G_{—}EMBuyCount=G_{—}EMBuyCount+1
This change of “G_BuyAdvice” array is further marked by incrementing “G_EMBuyCount” by one which was originally set to zero. This will maintain a count representing the number of times a suggestion has been made to purchase shares. Maintaining accurate transaction count like this is needed to make sure all suggestions are processed.
Since the share price has generated purchase advice, then after “G_EMBuyCount” is increased, the procedure jumps down to the line below the “End If” statement that reads “Next Z”. Then, if “Z” isn't greater than “NIP”, processing would jump continue above for the following element of “Z”.
This line is a mirror image of its above accomplice. The only difference is the goal to decide weather or not “LCP” is large enough to advise its user to sell some held shares. To this end, it compares the value of “LCP” in three conditions. Therefore, “LCP” should be greater than the “G_MeanPrice(Z)” plus the “G Deviation(Z)”, “LCP” should also be greater than or equal to the current “G_ESmooth(Z)”, and finally “LCP” should be greater than the average amount paid to acquire each share. The unique operational specifications of these above three conditions have been discussed of in the above “IF . . . THEN”. Therefore, further discussion would reveal no additional details.
The unique character of the third condition warrants additional explanation. The condition “(LCP>G_AC(Z))” will verify that a profitable transaction can be made. Without this test being successfully completed, the user runs a very large risk of having less profitable redemptions. The two previous conditions only evaluate if a transaction should be made for a gainful return but they do not verify profit. Yet, this condition alone confirms if it can be profitable because “G_AC(Z)” was previously assigned the Broker's fee with the share price. Details of this calculation will also be discussed in the next few pages.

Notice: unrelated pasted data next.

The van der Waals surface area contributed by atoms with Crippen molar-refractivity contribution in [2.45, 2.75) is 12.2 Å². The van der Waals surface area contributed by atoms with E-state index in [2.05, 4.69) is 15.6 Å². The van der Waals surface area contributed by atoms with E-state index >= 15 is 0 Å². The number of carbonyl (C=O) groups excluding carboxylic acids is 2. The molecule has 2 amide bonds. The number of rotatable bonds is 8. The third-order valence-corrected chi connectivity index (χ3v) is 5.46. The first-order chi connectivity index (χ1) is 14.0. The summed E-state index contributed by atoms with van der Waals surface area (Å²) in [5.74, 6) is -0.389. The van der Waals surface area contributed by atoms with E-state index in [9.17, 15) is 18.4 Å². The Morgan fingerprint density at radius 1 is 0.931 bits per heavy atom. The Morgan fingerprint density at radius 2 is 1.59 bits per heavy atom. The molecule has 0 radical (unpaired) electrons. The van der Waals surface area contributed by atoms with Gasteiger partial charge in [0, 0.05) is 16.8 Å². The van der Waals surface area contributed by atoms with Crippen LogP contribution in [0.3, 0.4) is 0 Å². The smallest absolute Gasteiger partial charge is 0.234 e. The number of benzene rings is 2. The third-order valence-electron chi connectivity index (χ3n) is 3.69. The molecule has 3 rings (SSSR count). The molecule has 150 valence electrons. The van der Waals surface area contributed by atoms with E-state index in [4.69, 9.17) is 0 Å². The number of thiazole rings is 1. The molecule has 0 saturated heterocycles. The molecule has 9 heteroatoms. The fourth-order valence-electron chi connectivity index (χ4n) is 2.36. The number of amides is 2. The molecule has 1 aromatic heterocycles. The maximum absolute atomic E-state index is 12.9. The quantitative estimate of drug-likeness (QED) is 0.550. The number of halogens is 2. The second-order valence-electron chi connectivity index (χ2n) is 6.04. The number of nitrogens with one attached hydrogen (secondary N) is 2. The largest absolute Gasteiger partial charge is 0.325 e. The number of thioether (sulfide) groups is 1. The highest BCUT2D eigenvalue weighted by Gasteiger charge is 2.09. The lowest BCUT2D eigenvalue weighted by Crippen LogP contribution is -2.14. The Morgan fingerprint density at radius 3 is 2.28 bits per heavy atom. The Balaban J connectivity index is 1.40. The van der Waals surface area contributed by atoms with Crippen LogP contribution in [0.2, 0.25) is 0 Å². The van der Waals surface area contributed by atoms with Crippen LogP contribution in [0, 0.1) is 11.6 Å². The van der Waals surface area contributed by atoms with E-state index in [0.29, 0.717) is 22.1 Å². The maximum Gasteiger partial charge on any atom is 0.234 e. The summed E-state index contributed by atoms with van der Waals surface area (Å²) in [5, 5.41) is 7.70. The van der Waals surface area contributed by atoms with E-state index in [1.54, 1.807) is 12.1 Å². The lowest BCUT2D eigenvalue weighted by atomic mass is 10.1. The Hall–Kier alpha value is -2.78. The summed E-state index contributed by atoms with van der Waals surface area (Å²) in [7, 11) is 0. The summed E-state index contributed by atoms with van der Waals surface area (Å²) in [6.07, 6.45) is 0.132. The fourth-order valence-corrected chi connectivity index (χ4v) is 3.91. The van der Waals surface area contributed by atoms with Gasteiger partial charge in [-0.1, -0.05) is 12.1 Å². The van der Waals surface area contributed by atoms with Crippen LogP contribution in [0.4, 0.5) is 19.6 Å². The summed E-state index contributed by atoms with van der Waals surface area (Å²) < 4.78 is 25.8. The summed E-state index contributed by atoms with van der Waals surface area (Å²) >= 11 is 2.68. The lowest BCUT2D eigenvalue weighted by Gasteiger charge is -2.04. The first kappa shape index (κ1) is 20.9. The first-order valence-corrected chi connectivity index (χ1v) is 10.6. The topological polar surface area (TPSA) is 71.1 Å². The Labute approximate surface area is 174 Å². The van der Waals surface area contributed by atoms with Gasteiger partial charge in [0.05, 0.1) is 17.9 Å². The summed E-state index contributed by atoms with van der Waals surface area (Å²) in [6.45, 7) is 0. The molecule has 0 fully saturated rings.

LSellFactor=Abs(LCP−G_MeanPrice(Z))/(G_Deviation(Z)/Sqrt(G_SampleSize(Z)))
G_SellAdvice(Z)=Abs((1/LSellFactor)−1)̂(1/LSellFactor)
This above formula is the same as this one:
G_SellAdvice(Z)=|t|√{square root over (|(1/|t|)−1|)}
As described above, this is the last challenging line of this FIS. Its key importance is its ability to convert the current price change from its normal value into an effective redemption transaction. Like above, the t-distribution for the current price is now stored in “LSellFactor” variable immediately before using the above formula.
Please review above formula description as its operation is the same.
The decimal result of this formula is placed in the Z^{th }element of the “G_SellAdvice(Z)” array. Therefore the Z^{th }element of this array would indicate the percent that should be sold.
G_{—}EMSellCount=G_{—}EMSellCount+1
To signify that “G_SellAdvice(Z)” has been calculated, the “G_EMSellCount” is incremented by one which was originally set to zero. This is completed in the line above. This line is also similar to the one a few lines above that incremented “G_EMBuyCount”.
Sub ExponentialMethod_BuyAdvice( ) /* See FIGS. 9A through 9C */
This begins with a rather simple check to see if we should process the block of code below. The “G_EMBuyCount” variable is immediately checked to see if any stocks in the users portfolio that should be purchased.
The second condition is a little more complex because its been designed to protect from drastic market drops like those post 9-11-2001. When “G_EMBuyCount” is divided by the “NIP”, it ought to be less then the “LSafety” in order to proceed. If the user specified a middle value ranging from 0.3 to 0.7 then this condition should effectively skip those stock's whose share value are in the process of dropping. Yet when only a few stocks are ideal for purchase while others recommend sales, then those purchase recommendations will be processed below as suggested.
The array named “G_StockSymbol(NIP)” re-dimensioned or expanded to the correct size while it current content is preserved.